How to Avoid Financial Panic When a Recession Threatens

More Americans are worried about a recession with record inflation and a downturn in the stock market. If you’re among them, here are a few steps you can take that could help you sleep better at night.

A woman presses her palms together in the namaste yoga pose.
(Image credit: Getty Images)

It’s OK to worry about a potential recession. The unknown is scary. But, don’t let those emotions lead you into financial panic.

You are not the only one feeling anxious – more Americans are worried about a looming recession than in years. Two-thirds of Americans (66%) say they are expecting a major recession right around the corner, according to the 2022 Q2 Quarterly Market Perceptions Study* from Allianz Life Insurance Company of North America. At this time last year, fewer than half (48%) expressed concern about a recession.

The anxiety about a potential economic downturn makes sense. Recessions are times of significant decline in general economic activity that are part of the regular economic cycle. What’s tough is that we often don’t realize we’re in one until it’s in full swing. And, we never know how long the decline will last or how low our investments will fall.

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Every recession is different. The 2008 housing crisis was completely different from the 2020 COVID-19 recession. If we are in or falling into a recession now, it will be unique too, with the stock market dropping into bear market territory and inflation at historic levels, but unemployment, so far, still historically low.

Many people are looking for guidance on how to prepare for or navigate another recession, especially during this time of record inflation. Changing your spending habits could help in the short term. The cost of goods has increased, so trimming expenses where you can would help your bottom line right now. But, fewer meals out and more at home, or purchasing generic rather than brand name products isn’t going to set you up for long-term financial security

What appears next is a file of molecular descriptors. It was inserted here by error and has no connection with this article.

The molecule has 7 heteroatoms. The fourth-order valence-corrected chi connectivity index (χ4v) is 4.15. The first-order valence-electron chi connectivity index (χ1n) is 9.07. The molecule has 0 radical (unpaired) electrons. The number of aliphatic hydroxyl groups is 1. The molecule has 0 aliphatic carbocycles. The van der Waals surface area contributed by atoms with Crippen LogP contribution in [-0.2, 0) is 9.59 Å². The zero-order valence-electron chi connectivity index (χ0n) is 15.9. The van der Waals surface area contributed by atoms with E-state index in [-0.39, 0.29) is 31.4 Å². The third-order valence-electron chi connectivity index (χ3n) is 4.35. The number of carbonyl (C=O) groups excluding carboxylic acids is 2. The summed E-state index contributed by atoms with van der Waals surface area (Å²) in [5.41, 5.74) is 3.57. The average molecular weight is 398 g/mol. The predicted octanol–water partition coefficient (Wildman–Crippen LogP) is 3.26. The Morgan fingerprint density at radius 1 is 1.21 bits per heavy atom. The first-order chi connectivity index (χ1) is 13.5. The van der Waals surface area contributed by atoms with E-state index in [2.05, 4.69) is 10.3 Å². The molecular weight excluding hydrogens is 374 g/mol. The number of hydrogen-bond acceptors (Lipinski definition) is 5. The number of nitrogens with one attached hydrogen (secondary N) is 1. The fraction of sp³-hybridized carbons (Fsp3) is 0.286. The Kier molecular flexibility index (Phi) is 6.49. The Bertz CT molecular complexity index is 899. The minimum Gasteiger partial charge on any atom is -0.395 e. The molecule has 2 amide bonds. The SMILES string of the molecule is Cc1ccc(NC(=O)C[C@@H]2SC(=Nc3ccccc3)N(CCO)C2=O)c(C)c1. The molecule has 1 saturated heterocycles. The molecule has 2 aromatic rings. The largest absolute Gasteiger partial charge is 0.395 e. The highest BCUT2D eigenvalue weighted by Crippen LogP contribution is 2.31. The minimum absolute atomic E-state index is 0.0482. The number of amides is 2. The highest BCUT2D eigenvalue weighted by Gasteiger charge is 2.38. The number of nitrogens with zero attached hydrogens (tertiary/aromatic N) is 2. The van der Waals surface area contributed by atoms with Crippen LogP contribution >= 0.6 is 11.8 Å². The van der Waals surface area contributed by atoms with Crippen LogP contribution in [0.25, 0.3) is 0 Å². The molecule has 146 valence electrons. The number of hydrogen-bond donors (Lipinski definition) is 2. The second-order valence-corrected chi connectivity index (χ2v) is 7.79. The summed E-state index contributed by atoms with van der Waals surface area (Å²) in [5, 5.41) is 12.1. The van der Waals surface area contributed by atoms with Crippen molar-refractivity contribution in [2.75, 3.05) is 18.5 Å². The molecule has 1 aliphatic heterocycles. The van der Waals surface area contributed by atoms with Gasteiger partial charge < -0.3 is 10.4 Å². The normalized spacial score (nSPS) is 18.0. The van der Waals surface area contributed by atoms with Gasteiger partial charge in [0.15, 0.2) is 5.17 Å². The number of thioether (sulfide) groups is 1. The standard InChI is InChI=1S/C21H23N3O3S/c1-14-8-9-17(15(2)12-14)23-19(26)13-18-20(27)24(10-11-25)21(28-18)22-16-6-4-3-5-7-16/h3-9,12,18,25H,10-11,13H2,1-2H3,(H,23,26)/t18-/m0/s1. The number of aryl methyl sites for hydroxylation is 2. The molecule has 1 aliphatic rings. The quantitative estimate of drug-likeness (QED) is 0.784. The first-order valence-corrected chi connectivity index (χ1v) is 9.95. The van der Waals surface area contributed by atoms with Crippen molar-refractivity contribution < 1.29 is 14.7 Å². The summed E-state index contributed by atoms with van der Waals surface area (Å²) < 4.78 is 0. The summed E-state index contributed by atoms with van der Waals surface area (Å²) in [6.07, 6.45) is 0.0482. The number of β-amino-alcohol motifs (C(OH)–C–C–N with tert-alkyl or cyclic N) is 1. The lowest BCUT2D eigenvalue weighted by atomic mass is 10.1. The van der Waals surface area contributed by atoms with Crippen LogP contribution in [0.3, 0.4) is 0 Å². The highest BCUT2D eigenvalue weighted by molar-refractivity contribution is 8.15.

While our focus often shifts to short-term needs during times of economic decline, it’s important to keep a long-term view of your finances, particularly when it comes to things like retirement planning. Take measured steps now to help create a secure financial strategy for your retirement, even when – or perhaps especially when – your retirement may be years away.

Here are a few ways to keep your worry about a recession from leading to panic.

Review your financial strategy

When financial factors outside of your control start to play with your emotions, it is time to revisit your written financial plan – and stick to it. Ideally, you should have a written, detailed financial plan to consult that was created with the support of a financial professional that provides for contingencies during stressful times like these. If you do not, the best time to create one is now.

A good financial plan will have addressed potential risks to a retirement strategy like inflation, a market downturn or a recession. Reminding yourself of the work you did to create that plan will help you maintain reassurance in uncertain times.

You may review your financial plan and realize that it might not work for you anymore. Maybe your financial situation has shifted with a promotion at work or the kids have graduated from college. Or your tolerance for risk has changed. As people get closer to retirement, they typically move to financial strategies with less risk. If that is the case, consult with a financial professional on how to rework your strategies for your current financial situation and goals. Most importantly talk to them before making any investment changes.

Stay the course

If you intended to or are currently participating in your employer-sponsored 401(k) account, keep doing that. Don’t bail on the market. While the market may feel risky, simply not investing and keeping cash on the sidelines is risky too and almost a guaranteed way to lose purchasing power due to rising cost of living with today’s record inflation.